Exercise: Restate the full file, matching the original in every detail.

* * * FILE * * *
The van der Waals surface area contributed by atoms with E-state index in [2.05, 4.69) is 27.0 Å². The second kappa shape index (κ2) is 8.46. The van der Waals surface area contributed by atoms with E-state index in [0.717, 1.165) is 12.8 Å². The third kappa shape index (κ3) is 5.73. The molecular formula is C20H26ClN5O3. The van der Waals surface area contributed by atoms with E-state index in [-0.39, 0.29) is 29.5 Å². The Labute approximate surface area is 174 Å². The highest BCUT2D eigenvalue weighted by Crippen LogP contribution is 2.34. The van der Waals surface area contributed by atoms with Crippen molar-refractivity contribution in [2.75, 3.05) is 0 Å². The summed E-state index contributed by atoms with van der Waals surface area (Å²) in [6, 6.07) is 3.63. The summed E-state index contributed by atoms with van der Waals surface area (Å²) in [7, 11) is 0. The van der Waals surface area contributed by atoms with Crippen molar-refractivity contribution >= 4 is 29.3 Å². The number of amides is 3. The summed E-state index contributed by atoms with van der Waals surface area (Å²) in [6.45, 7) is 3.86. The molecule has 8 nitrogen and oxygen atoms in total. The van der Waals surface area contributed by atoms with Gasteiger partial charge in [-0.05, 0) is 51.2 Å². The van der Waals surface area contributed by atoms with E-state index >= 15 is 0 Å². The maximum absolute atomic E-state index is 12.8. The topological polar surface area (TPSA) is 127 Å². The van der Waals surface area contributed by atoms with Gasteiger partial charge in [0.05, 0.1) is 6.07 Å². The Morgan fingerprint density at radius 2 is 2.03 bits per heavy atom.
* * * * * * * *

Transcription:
The van der Waals surface area contributed by atoms with E-state index in [2.05, 4.69) is 27.0 Å². The second kappa shape index (κ2) is 8.46. The van der Waals surface area contributed by atoms with E-state index in [0.717, 1.165) is 12.8 Å². The third kappa shape index (κ3) is 5.73. The molecular formula is C20H26ClN5O3. The van der Waals surface area contributed by atoms with E-state index in [-0.39, 0.29) is 29.5 Å². The Labute approximate surface area is 174 Å². The highest BCUT2D eigenvalue weighted by Crippen LogP contribution is 2.34. The van der Waals surface area contributed by atoms with Crippen molar-refractivity contribution in [2.75, 3.05) is 0 Å². The summed E-state index contributed by atoms with van der Waals surface area (Å²) in [6, 6.07) is 3.63. The summed E-state index contributed by atoms with van der Waals surface area (Å²) in [7, 11) is 0. The van der Waals surface area contributed by atoms with Crippen molar-refractivity contribution >= 4 is 29.3 Å². The number of amides is 3. The summed E-state index contributed by atoms with van der Waals surface area (Å²) in [6.45, 7) is 3.86. The molecule has 8 nitrogen and oxygen atoms in total. The van der Waals surface area contributed by atoms with Gasteiger partial charge in [-0.05, 0) is 51.2 Å². The van der Waals surface area contributed by atoms with E-state index >= 15 is 0 Å². The maximum absolute atomic E-state index is 12.8. The topological polar surface area (TPSA) is 127 Å². The van der Waals surface area contributed by atoms with Gasteiger partial charge in [0.05, 0.1) is 6.07 Å². The Morgan fingerprint density at radius 2 is 2.03 bits per heavy atom.